Katie

    • http://goinswriter.com Jeff Goins

      I agree. The lack of productivity is (sometimes) just a creative stewing.

  • http://beingministry.com Paul

    I steal this from Julia Cameron’s book The Artist’s Way. Take yourself on a date. Do it alone and do whatever you want. My preference leans towards gardens and hiking.

    • http://goinswriter.com Jeff Goins

      I just started reading that book, Paul. SO good.

    • http://eileenknowles.blogspot.com eileen

      I love that book. I also liked her book The Right To Write. Good stuff!

      • http://goinswriter.com Jeff Goins

        I’m definitely interested in her other works.

    • http://www.facebook.com/joebunting27 Joe Bunting

      I agree Paul. She’s awesome.

  • http://movethemountains.blogspot.com Chad Jones

    Sometimes when I’m not “feeling it,” I will cannibalize comments I’ve left on other blogs, and turn them into posts. This has worked on numerous occasions. I find also that I can’t write first thing in the morning, but need to wait until about mid-morning for things to gel (and the coffee to kick in!). This makes for long bathroom visits at work, but hey! at least the muse is visiting! ;-)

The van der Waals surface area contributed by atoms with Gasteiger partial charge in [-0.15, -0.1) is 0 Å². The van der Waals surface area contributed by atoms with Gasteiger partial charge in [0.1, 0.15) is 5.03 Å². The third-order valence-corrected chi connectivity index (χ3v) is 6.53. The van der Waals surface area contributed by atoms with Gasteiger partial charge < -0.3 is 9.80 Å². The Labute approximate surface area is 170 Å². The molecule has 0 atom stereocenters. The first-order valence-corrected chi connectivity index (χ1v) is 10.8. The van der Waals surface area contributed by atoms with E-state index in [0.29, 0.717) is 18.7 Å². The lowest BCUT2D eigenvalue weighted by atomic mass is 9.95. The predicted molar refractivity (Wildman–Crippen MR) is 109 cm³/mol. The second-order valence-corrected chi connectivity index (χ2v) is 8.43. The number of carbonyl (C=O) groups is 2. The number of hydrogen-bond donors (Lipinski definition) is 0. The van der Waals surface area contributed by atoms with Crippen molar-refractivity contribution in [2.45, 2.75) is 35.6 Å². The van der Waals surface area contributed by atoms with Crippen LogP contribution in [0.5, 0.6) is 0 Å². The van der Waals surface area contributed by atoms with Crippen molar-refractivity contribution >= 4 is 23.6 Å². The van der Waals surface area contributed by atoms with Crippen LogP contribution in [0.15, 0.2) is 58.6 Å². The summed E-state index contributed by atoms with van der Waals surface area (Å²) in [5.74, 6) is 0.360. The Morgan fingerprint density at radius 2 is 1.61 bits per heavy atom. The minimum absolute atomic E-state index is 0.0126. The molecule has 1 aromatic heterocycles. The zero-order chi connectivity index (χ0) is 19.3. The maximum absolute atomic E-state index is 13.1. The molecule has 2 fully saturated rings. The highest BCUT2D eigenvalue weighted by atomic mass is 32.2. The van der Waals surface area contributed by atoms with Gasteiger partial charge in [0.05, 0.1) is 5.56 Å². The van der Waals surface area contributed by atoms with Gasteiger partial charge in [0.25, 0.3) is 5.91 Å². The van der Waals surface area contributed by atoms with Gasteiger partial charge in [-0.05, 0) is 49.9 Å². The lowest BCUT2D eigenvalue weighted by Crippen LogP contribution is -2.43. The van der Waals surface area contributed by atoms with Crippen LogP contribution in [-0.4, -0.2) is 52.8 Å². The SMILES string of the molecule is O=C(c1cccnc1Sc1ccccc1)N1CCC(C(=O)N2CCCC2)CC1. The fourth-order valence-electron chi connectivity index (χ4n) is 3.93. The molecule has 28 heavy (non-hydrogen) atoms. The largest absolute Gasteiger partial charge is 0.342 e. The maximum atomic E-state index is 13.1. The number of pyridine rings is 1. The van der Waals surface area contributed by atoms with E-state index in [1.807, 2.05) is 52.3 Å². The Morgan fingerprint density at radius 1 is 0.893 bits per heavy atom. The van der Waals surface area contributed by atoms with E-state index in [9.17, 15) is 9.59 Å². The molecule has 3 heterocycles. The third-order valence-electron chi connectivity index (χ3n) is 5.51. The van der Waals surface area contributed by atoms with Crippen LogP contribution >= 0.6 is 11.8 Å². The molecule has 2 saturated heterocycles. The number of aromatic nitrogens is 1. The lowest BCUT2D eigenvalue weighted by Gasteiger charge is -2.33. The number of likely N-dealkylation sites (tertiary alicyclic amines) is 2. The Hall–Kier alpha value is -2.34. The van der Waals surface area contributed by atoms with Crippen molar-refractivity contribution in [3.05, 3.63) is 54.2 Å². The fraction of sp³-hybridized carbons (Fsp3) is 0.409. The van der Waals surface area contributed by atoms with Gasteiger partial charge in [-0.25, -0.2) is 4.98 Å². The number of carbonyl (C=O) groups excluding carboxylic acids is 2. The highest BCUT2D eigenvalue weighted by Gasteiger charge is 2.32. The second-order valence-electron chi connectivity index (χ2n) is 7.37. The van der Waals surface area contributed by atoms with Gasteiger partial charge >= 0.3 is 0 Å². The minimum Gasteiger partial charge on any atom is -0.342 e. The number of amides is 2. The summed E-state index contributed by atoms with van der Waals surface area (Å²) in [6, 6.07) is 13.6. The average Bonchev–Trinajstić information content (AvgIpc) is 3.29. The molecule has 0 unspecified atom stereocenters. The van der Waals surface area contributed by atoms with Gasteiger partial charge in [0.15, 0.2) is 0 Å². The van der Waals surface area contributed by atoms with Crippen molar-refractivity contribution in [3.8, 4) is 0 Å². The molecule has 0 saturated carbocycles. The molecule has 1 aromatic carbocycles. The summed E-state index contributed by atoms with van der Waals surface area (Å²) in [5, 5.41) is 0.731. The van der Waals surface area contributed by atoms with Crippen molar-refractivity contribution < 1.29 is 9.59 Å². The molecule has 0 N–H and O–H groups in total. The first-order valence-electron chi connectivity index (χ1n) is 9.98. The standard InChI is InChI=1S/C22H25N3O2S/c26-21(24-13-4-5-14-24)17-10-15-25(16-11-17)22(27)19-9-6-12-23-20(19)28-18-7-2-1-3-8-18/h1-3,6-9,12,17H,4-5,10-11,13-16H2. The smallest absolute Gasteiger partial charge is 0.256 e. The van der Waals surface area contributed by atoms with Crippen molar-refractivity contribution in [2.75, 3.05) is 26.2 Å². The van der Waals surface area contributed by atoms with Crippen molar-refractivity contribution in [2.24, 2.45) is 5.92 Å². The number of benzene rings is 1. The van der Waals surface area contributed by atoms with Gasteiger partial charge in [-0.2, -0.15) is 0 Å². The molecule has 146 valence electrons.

• http://goinswriter.com Jeff Goins

      nice! i like the pragmatism of that, Chad. way to use your “byproduct.”

      • http://movethemountains.blogspot.com Chad Jones

        For me at least it gets the gears rolling again. When I respond to a
        post that seems to come from a different part of my brain than when
        I’m composing a post of my own.

        If I could point to a similar example in the professional world, I’d